I recently discovered that I can use gq} instead of !}fmt to break up long paragraphs into lines. This works great.

Unfortunately, I ran into a bit of a problem. GNU fmt uses a default max line width of 75 columns. This works great. gq} on the other hand uses a line width of something like 79 columns (I think). Since I have set number enabled in my vim config, and the default terminal size in most GUI environments (MacOS, Linux) is 80x24, a line of 79 characters, plus the gutter bar that shows the line numbers, doesn't actually fit on my screen of 80 characters, and most lines wrap around.

It seems like using set textwidth=75 is an easy way to replicate the GNU fmt behaviour, and I was happy with that, until I found out that the textwidth setting affects other things, and not just gq}. It also forces vim to insert newlines while I type when I hit the textwidth number of characters on my line, which is super annoying.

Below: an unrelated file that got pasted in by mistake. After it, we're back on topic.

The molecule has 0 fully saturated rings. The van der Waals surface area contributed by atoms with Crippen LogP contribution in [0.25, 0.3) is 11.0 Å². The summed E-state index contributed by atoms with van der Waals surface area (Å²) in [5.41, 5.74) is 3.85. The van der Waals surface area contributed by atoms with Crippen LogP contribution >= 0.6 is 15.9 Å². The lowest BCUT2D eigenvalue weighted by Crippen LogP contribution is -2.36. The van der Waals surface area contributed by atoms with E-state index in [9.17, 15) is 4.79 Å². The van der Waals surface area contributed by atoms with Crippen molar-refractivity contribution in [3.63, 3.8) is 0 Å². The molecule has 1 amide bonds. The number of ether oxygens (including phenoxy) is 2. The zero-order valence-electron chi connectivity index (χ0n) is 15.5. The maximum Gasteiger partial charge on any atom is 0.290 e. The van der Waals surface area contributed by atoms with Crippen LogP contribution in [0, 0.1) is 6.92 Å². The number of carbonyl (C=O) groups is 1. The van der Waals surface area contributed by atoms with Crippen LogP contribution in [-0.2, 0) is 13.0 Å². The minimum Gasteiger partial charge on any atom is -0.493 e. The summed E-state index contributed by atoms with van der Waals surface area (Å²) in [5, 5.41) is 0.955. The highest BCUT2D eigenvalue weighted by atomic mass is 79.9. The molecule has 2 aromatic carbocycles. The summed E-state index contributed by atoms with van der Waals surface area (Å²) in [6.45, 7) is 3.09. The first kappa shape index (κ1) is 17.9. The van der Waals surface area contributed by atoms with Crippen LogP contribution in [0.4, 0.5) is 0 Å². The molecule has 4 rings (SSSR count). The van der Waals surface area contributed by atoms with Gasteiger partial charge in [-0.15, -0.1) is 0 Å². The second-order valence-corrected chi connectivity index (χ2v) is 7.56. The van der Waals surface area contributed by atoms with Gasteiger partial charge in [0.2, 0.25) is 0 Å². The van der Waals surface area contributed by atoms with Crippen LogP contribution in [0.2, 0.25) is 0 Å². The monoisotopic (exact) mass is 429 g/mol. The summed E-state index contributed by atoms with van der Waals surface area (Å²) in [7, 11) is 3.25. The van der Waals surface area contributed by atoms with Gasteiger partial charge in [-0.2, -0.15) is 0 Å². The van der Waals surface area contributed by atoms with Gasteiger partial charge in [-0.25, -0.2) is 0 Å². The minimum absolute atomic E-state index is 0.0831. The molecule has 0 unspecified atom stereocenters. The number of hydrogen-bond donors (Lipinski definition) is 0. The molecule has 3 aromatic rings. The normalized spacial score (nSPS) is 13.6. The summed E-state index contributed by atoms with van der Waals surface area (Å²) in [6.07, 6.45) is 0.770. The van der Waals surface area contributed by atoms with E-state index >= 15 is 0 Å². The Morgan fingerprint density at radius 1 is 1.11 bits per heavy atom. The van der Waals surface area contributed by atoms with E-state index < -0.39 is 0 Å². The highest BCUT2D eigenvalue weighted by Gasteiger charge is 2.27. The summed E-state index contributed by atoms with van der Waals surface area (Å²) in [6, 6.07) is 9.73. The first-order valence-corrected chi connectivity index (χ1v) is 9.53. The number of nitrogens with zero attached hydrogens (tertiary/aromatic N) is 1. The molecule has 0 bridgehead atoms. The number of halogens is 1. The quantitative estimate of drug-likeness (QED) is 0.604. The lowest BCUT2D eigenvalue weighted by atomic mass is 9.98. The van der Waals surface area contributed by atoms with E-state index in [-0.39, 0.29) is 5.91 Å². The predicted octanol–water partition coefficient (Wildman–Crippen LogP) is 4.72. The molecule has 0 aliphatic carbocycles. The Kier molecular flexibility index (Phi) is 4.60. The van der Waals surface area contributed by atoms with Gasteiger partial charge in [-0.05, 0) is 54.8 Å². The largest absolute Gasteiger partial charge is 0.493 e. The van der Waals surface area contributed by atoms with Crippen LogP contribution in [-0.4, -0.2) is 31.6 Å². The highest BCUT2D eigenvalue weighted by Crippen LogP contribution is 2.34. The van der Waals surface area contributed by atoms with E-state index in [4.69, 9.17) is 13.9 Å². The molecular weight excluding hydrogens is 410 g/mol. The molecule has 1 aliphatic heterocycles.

Is there a way to make textwidth effect gq}, but not force vim to insert newlines as I type?

Automatically moving to the next line when the user hits textwidth characters seems like the kind of thing that would be nice for people who mainly write text (paragraphs), but terrible for coding, and most of what I do in vim is code.

  • FWIW, I have textwidth=80 for most things (but not all). I don't mind the automatic line-breaks, and I dont get that close to the margin most of the time.
    – D. Ben Knoble
    Jan 12, 2021 at 16:26

1 Answer 1


You can either set 'textwidth' to 0 and then gq{movement} will line break at screen width or you can set it to desired width and disable autowrapping by changing 'formatoptions' (alias 'fo') like so...

set fo-=t fo-=c

Per :h fo-table:

With 't' and 'c' you can specify when Vim performs auto-wrapping:

value  action
""     no automatic formatting (you can use "gq" for manual formatting)
"t"    automatic formatting of text, but not comments
"c"    automatic formatting for comments, but not text (good for C code)

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